Features

They don't recall

National

Issue: "PAS: The truth hurts," Feb. 8, 2003

Feathers are flying in the 2.5-million-member Presbyterian Church (U.S.A.). For months, some conservatives have pressed for an unprecedented special session of the General Assembly, the church's top governing body, to deal with continuing defiance of the PCUSA's constitutional ban on homosexual clergy by some presbyteries and churches. Last week their recall effort was dealt a severe setback.

To recall last year's 214th assembly back into special session, they needed to present petitions signed by at least 50 commissioners (delegates)-pastors and elders-of the 554 who participated. On Jan. 14, physician Alexander Metherell of Newport Beach delivered 57 signatures to PCUSA headquarters in Louisville (26 pastors, 31 elders). He asked officials to schedule the assembly in 60 days, as per church rules.

But Dr. Metherell ran into problems with the church bureaucracy almost immediately. The officials said they would have to contact each signer first and verify the signatures. Citing a section of the rules that doesn't seem to apply, they insisted that 120 days was the minimum notice required for a special assembly. That means it would be held within days of the 215th annual assembly in May in Denver.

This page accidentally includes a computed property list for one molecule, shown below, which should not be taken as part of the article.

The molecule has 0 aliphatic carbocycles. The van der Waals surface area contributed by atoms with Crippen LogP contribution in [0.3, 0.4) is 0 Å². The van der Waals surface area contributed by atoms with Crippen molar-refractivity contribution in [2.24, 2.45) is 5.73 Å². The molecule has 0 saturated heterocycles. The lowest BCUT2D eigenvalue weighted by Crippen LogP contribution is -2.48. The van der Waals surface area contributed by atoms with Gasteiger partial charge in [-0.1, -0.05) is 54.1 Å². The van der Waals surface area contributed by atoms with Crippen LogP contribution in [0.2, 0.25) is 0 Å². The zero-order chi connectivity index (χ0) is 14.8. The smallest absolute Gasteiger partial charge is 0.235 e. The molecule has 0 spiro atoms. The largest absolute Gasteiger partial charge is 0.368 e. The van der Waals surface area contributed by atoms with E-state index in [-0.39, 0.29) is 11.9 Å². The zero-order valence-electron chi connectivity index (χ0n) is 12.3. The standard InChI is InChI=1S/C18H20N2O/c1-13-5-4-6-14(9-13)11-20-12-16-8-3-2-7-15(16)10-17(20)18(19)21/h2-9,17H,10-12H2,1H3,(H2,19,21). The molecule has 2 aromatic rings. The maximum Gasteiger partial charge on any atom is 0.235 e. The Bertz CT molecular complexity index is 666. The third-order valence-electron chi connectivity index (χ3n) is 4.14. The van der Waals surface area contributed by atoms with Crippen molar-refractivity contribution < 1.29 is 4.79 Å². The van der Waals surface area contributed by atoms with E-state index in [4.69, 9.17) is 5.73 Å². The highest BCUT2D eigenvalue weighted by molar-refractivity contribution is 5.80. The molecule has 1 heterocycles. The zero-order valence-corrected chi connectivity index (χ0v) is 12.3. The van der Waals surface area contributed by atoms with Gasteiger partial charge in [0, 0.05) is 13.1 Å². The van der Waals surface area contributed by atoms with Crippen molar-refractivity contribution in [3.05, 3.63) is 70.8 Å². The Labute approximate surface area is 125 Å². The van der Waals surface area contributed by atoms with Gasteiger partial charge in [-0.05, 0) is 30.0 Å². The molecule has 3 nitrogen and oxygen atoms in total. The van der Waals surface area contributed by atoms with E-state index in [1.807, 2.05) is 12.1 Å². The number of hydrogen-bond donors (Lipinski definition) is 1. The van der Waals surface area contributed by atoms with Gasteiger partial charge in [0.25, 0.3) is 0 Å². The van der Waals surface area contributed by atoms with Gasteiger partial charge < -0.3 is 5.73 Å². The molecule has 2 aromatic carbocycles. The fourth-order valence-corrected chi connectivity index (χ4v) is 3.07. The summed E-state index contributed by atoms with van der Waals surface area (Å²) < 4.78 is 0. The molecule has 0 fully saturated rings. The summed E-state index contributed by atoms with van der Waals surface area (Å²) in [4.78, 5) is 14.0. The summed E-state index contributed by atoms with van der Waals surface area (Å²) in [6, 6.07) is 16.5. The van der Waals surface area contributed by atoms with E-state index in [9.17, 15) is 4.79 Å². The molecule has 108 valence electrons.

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Using similar arguments, the church's top elected official, Moderator Fahed Abu-Akel, an Atlanta pastor, wrote letters to the signers, imploring them to change their minds. Finally, he announced on Jan. 27 that he would not call the special assembly. Six pastors and seven elders had withdrawn their signatures, he said. But, he promised, the issue raised by the petitioners is on the agenda for the May assembly.

Dr. Metherell and others were furious. They said the officials had no right to interfere with the process and "intimidate" the signers, and the rules don't permit signatures to be withdrawn once petitions are presented. The session of Westminster Presbyterian Church in Canton, Ohio, filed a complaint with the PCUSA's highest court. It asked the court to order church officials to stop interfering and to call the 214th assembly into special session not more than 60 days hence.

The conservative Presbyterian Layman pointed out ruefully that neither the moderator nor the PCUSA's top executive, Stated Clerk Clifton Kirkpatrick, had written letters "imploring" defiant church officers to mend their ways.

Edward E. Plowman
Edward E. Plowman

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